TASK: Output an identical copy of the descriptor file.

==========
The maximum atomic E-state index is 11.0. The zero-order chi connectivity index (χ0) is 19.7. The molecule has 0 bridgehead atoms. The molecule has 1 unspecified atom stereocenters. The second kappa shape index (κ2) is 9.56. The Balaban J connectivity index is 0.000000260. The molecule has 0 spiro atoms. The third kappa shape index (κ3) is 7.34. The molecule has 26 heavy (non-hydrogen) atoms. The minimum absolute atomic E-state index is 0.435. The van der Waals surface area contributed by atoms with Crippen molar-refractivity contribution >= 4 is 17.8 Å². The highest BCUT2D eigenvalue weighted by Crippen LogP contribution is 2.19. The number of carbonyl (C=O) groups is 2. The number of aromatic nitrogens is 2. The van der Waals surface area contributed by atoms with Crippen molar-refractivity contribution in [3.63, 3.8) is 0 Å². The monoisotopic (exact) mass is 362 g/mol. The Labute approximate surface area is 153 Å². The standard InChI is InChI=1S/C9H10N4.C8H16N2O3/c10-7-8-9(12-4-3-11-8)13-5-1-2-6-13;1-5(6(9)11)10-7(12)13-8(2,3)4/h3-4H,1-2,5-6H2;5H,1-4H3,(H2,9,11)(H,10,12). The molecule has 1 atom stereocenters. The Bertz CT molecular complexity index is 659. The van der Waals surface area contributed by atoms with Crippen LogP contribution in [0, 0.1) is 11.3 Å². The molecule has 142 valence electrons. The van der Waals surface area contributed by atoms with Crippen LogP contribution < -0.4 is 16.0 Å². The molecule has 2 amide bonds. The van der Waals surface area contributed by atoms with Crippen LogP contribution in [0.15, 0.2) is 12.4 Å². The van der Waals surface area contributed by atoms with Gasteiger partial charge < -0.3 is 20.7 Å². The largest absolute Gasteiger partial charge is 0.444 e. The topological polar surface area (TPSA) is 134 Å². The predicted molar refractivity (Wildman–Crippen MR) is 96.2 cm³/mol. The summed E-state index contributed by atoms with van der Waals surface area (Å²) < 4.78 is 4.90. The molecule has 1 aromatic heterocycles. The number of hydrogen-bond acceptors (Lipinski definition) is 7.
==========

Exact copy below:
The maximum atomic E-state index is 11.0. The zero-order chi connectivity index (χ0) is 19.7. The molecule has 0 bridgehead atoms. The molecule has 1 unspecified atom stereocenters. The second kappa shape index (κ2) is 9.56. The Balaban J connectivity index is 0.000000260. The molecule has 0 spiro atoms. The third kappa shape index (κ3) is 7.34. The molecule has 26 heavy (non-hydrogen) atoms. The minimum absolute atomic E-state index is 0.435. The van der Waals surface area contributed by atoms with Crippen molar-refractivity contribution >= 4 is 17.8 Å². The highest BCUT2D eigenvalue weighted by Crippen LogP contribution is 2.19. The number of carbonyl (C=O) groups is 2. The number of aromatic nitrogens is 2. The van der Waals surface area contributed by atoms with Crippen molar-refractivity contribution in [3.63, 3.8) is 0 Å². The monoisotopic (exact) mass is 362 g/mol. The Labute approximate surface area is 153 Å². The standard InChI is InChI=1S/C9H10N4.C8H16N2O3/c10-7-8-9(12-4-3-11-8)13-5-1-2-6-13;1-5(6(9)11)10-7(12)13-8(2,3)4/h3-4H,1-2,5-6H2;5H,1-4H3,(H2,9,11)(H,10,12). The molecule has 1 atom stereocenters. The Bertz CT molecular complexity index is 659. The van der Waals surface area contributed by atoms with Crippen LogP contribution in [0, 0.1) is 11.3 Å². The molecule has 142 valence electrons. The van der Waals surface area contributed by atoms with Crippen LogP contribution < -0.4 is 16.0 Å². The molecule has 2 amide bonds. The van der Waals surface area contributed by atoms with Crippen LogP contribution in [0.15, 0.2) is 12.4 Å². The van der Waals surface area contributed by atoms with Gasteiger partial charge < -0.3 is 20.7 Å². The largest absolute Gasteiger partial charge is 0.444 e. The topological polar surface area (TPSA) is 134 Å². The predicted molar refractivity (Wildman–Crippen MR) is 96.2 cm³/mol. The summed E-state index contributed by atoms with van der Waals surface area (Å²) < 4.78 is 4.90. The molecule has 1 aromatic heterocycles. The number of hydrogen-bond acceptors (Lipinski definition) is 7.